Over the years, Facets has released several indie features and documentaries that seemed to prefigure higher profile movies on the same subjects. In an effort to shine a spotlight on these unsung originals, I am introducing a new semi-regular feature for the blog—Get the Back Story—which will expose one of these indies and its connection to its Hollywood counterpart. All of these unsung films are available to rent or buy on the Facets website; or, if you live in the Chicago area, stop by our friendly video store and ask the actual human beings behind the counter for their assistance.
David Cronenberg’s much-anticipated film A Dangerous Method is scheduled for release in November 2011. The respected auteur, whose fame rests on his “body horror films,” takes on the story of the rivalry/friendship between Freud and Jung in this drama. The source of their contention is young, beautiful Sabina Spielrein, a patient who suffers from “demonic moods and malicious harassment,” according to Jung. The film boasts a big-name cast, including Keira Knightley as Sabina Spielrein, Michael Fassbender as Jung, and, in his third film for Cronenberg, Viggo Mortensen as Freud. The subject matter of the “fathers of psychoanalysis” seems perfect for Cronenberg: He has always critiqued men of science in his films (Shivers, Scanners, Videodrome, Dead Ringers), and recently, he has taken to exploring the psychology of his characters’ inner lives (M. Butterfly, Spider, Naked Lunch). Though based on real-life historical figures, the events and characters in A Dangerous Mind will be shaped and altered to fit Cronenberg’s themes and world view. I eagerly await its release.
Often, a film based on historical figures will spark interest in the real-life people and events. While that’s only natural, it’s not fair to compare the feature film to actual history. Facts are altered not because the filmmaker doesn’t know any better but because he is expressing artistic themes or universal truths. In that light, I am writing about the Facets release My Name Was Sabina Spielrein not to criticize Cronenberg’s film but to offer another view of this interesting woman.
According to director Elisabeth Marton, Spielrein was snatched from oblivion when her private papers and letters to Jung and Freud were discovered a few years ago. Books and articles about Spielrein appeared, most of which were written by male scholars and most of which were negative. After reading Spielrein’s correspondence, Marton questioned the prevailing view of this complex woman.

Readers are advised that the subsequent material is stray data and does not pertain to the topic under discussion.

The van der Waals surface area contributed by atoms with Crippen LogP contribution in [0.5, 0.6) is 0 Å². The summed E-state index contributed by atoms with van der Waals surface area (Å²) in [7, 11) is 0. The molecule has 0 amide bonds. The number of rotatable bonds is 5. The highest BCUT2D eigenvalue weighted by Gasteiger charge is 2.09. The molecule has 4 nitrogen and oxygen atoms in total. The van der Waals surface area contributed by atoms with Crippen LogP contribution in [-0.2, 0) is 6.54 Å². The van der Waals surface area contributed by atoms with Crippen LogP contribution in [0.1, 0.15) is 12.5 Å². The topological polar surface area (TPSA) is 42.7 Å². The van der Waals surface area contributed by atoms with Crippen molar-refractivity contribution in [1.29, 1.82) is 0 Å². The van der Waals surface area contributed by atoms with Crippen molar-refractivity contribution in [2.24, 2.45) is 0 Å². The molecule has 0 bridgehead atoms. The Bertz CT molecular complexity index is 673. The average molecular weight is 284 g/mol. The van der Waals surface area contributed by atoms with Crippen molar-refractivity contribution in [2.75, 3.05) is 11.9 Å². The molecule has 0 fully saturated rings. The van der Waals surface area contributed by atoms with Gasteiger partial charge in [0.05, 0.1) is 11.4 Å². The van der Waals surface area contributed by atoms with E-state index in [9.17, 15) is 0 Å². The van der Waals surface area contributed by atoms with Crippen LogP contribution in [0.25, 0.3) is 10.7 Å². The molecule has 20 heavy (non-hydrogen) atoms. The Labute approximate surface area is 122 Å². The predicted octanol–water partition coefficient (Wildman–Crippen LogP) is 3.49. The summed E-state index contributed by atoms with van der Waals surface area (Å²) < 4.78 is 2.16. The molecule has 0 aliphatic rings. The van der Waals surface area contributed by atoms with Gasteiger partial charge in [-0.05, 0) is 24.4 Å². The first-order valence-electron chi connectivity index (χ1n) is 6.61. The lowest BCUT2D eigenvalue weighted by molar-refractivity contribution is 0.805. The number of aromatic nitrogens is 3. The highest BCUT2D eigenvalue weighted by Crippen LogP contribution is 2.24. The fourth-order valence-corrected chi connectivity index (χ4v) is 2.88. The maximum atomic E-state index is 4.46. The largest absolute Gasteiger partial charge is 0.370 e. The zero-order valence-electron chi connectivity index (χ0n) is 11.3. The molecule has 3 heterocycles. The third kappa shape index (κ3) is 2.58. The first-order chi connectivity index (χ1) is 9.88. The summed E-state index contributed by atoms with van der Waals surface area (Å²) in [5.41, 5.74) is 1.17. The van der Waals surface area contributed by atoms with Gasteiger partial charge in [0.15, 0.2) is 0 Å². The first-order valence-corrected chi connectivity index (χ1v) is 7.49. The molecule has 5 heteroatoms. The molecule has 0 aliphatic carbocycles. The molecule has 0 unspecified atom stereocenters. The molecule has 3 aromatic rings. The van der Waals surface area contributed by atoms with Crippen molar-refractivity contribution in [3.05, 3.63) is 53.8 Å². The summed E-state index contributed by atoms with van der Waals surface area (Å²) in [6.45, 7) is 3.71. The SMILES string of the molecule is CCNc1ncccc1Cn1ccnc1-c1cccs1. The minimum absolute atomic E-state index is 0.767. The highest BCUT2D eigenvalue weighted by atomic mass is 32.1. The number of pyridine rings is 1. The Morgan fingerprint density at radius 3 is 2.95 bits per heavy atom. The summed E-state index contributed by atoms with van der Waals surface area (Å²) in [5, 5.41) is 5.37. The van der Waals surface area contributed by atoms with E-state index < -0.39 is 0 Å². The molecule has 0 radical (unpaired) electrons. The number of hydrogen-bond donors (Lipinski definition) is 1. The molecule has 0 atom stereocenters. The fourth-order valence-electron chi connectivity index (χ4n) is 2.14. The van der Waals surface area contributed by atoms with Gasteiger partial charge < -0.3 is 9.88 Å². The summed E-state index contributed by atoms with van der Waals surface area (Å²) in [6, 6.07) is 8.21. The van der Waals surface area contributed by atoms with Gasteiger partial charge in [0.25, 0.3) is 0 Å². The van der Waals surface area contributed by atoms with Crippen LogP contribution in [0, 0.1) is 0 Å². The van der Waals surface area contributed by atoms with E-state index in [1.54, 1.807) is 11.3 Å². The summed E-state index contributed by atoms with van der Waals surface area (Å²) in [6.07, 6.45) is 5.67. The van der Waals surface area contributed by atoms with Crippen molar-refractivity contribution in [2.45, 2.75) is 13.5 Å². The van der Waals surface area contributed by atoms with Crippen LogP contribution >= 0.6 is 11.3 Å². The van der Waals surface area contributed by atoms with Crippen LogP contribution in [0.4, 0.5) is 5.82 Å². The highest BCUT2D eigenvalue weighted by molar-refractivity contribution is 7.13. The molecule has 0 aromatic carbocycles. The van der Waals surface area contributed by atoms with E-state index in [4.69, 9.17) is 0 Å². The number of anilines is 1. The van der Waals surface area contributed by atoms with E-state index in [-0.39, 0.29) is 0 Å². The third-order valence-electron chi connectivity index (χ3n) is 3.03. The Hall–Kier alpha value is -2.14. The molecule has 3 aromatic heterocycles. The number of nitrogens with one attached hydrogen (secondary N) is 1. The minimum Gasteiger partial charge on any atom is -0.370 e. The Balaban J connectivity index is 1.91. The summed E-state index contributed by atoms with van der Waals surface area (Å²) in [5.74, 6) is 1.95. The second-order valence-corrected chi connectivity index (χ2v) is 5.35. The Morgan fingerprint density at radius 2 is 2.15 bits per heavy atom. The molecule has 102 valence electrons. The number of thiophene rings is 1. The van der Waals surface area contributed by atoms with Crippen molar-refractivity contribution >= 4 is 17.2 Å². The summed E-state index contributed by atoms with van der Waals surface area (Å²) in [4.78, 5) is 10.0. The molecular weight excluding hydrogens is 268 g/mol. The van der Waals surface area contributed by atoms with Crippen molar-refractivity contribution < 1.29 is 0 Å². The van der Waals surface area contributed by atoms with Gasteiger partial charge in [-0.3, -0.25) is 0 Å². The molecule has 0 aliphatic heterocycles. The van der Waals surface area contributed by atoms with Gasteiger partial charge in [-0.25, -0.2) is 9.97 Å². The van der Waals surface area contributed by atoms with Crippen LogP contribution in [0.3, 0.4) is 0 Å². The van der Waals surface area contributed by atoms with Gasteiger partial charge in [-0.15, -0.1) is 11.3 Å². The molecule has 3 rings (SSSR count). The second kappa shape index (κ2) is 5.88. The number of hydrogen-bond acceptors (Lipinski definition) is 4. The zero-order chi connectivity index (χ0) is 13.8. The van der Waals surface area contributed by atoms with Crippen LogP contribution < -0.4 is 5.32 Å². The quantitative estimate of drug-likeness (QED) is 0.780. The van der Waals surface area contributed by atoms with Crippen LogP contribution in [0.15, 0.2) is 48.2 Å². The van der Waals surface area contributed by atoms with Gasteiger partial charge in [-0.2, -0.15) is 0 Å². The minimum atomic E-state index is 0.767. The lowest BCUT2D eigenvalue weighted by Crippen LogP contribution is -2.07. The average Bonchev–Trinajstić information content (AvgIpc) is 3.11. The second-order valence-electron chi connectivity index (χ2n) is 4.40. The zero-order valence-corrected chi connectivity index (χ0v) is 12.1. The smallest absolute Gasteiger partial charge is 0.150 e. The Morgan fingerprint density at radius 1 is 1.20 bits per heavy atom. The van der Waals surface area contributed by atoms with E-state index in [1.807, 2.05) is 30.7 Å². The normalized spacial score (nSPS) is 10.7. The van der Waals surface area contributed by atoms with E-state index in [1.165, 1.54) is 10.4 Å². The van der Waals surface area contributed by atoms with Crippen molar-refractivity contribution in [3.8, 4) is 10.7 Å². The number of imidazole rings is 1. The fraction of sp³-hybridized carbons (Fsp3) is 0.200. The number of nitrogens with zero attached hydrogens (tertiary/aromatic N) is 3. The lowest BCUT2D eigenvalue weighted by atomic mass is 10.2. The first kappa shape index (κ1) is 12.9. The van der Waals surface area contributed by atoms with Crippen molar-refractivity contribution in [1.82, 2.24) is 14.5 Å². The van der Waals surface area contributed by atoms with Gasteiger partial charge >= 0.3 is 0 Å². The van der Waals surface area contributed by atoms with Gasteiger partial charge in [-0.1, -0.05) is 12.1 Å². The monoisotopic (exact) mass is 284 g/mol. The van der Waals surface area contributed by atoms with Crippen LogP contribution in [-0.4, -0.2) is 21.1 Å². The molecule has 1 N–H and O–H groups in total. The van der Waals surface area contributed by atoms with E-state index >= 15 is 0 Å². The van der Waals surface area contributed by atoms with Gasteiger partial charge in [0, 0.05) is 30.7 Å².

Born in Russia in 1885, Sabina Spielrein was an intelligent child who delighted in learning everything. When her beloved sister, Emilia, died of typhoid, Sabina experienced a deeply rooted trauma, resulting in behavioral problems. In 1904, her father committed her to a private sanitarium in Switzerland, which proved ineffective, so he left her in the mental institution where Jung was on staff. Through intensive psychotherapy with Jung, the young, passionate woman improved, and the following year, she began studying psychoanalysis herself.
Her misfortune was to fall in love with her mentor and former doctor. Unwisely, Jung embarked on an affair with his patient/student. When the very married psychoanalyst realized the affair could damage his career and his marriage, he broke it off. A heartbroken Spielrein turned to Freud, either to confide in him or to ask for advice, and the two began a decades-long correspondence. Embarrassed, Jung ungraciously blamed Sabina—who was not only his student but young and emotionally vulnerable—for deliberately setting out to seduce him.
In 1912, Sabina Spielrein married Pawel Scheftel, a Jewish doctor from Russia. It was not a match made in heaven. Scheftel returned to his homeland in 1914, but Spielrein remained in Europe with their daughter until 1923. That year, she moved to Russia to work for the Institute for Psychoanalysis, followed by stints at Vera Schmidt’s Psychoanalytical Child Laboratory and the Department of Child Psychology at the First University of Moscow. Pawel and Sabina eventually reconciled and had another daughter. However, life in the Soviet Union deteriorated under Stalin, who did not approve of psychoanalysis. Spielrein’s life fell apart under communism, and during World War II, she suffered further at the hands of the Nazis.
Ultimately, the discovery of Spielrein calls into question the judgment of Carl Jung, one of the 20th century’s geniuses, for having an affair with his former patient and student. Marton and her docudrama beg the question: Was Sabina initially painted by scholars and historians as an unstable figure, a probable incest victim, or a seductress to lessen Jung’s culpability in an illicit affair that damaged a young woman’s life?
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